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Aerial Yoga at My Hot Yoga

Two staffers try out Springfield’s only aerial yoga class at My Hot Yoga, 3104 E. Sunshine St., Ste. C, Springfield, 417-888-0130, myhotyoga.net

By Savannah Waszczuk | Photos by Brandon Alms

Mar 2015

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For most people, yoga is a calming, peaceful experience that’s as good for the mind as it is for the body. But this has never, ever been the case for me. I typically dread any form of yoga. I’m not flexible, and I often find yoga poses uncomfortable. After a few minutes of forcing my inflexible body into those uncomfortable poses, I’m done. I’m no yogi. 

Rewind to a few weeks ago when I received this assignment: try aerial yoga at My Hot Yoga. I can’t do yoga on the ground, and they were asking me to do it while hanging from the ceiling! I was secretly hoping that the instructors at My Hot Yoga would tell me beginners weren’t allowed. Instead, they welcomed me, and I found myself hanging from the ceiling a few days later.

The Studio

My Hot Yoga (3014 E. Sunshine St., Ste. C, Springfield, 417-888-0130, myhotyoga.net) first opened its doors in January 2011, and it was purchased by its current co-owners, Amanda Stehle and Alicia Epps, in January 2013. It’s tucked away in the quiet Southern Hills Shopping Center, and you’d never guess the studio offered 60- and 75-minute hot yoga classes, deep stretch yoga and Ashtanga yoga classes, yoga boot camp, yoga sculpt and even aerial yoga classes. But it’s there, and it’s bursting with energy. When I took the aerial yoga class in January, My Hot Yoga was preparing to offer even more, having a brand-new area for aerial yoga classes scheduled to open in early February. “We’re gaining an extra 1,881 square feet,” Stehle says. “We will use the new area for aerial yoga and children’s yoga, and we’re also going to have a classroom for yoga training sessions. We will take everything that is not heated over to our new space.”   

The Experience

Too scared to go alone, I asked Editorial Designer Abby Gust to join me in trying out my first-ever aerial yoga class. She happily agreed, and the two of us skipped our usual lunchtime soup break to take our best shot at yoga in the air. When we arrived at My Hot Yoga, we were greeted by Stehle and Epps, and they both assured us we had nothing to be afraid of.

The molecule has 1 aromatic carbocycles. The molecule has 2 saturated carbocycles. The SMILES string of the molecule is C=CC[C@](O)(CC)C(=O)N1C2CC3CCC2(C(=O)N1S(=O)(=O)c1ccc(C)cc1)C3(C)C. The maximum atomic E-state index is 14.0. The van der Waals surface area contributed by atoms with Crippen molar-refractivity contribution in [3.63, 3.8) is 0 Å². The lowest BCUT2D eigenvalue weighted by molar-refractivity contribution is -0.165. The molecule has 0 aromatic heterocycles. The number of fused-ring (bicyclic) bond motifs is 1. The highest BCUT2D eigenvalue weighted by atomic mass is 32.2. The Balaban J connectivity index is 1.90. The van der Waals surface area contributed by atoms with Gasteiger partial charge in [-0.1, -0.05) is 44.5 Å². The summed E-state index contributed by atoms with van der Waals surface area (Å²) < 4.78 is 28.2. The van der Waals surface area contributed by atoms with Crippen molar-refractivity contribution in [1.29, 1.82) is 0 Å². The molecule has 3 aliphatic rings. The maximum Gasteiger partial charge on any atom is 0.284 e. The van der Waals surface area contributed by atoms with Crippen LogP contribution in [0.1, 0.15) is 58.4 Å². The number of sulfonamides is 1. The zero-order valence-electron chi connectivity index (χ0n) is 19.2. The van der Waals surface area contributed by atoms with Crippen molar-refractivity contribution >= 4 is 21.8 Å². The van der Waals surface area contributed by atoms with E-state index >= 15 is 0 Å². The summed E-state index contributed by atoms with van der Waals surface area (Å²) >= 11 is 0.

Teal slings were strung from the ceiling all over the room. These slings, which you use to perform aerial yoga, hang slightly higher than your bottom. When you first get in, you have to jump up a teensy bit, and that first jump was perhaps my most terrifying moment of the class. The problem was, I didn’t trust that the sling would hold me! I just knew that the beams would rip from the ceiling and crash down on me and Abby the second I landed. Thankfully (and just as Stehle promised), the beams were plenty strong, and my sling held up just fine. Phew! I was soon nestled in the cocoon pose, which is where you are laying on your back and enveloped in the sling. As I slowly swayed from side to side and waited for the class to start, I even felt a little relaxed. 

Before I knew it, Stehle, who was instructing the class, was walking us through various poses. She offers a beginner aerial class, an aerial sculpt class and an intermediate aerial class, but she created a special session where she let us try a bit of everything. We started with mild inversions, where we would wrap our legs in the swing and hang half-way back in the sling, releasing our arms. Soon we were hanging upside down in the sling with the soles of our feet together and our palms at heart center. Getting used to the feeling of hanging upside down was a bit of a challenge for me, but I pushed through. Stehle walked us through a variety of poses, having us try an ab sequence, a releasing sequence and even a handstand sequence where we walked across our mats with our hands. (This is super-challenging while upside down!) I surprised myself by being able to do them all, at least to some extent. As the class progressed, we tried more challenging poses, including the garland pose and then the superman pose where our bodies were actually suspended as if we were flying. Well, at least that’s what that was supposed to look like. I didn’t quite have the core strength to do it successfully. We then experimented with standing poses, even exposing our legs to perform splits in the air. Yes, the splits! 

There were a few poses I couldn’t do properly, but Stehle offered modifications, making it clear that the class was open to beginners. Also, when there was something I didn’t feel confident in, she and Epps were there to help. They guided me through and made me feel more confident in myself, and before I knew it, I was nestled back in the cocoon pose for our cool down. As I felt the sling wrapped around my body and slowly swayed from side to side, I felt relieved and relaxed. 

The Effects

Aerial yoga provides a full-body workout. As all of the body is forced to move and stretch, you are toning and redefining muscles and regenerating and strengthening joints. “Decompression of the spine is one of its main features,” Stehle says. Spinal decompression, which isn’t found in many workouts, is great for back pain. There are also many other benefits, which Stehle can speak to perfectly. “Since I started instructing the class last June, my BMI has dropped 14 percent and I’ve dropped two pant sizes and lost 20 pounds,” Stehle says. “I had done hot yoga for years before that and I thought I was really strong, but I wasn’t. My body needed that little extra.”  And even though I only tried one class, I can speak highly of it. Aerial yoga is something I could get used to. I finally understood what the yoga obsession was all about.

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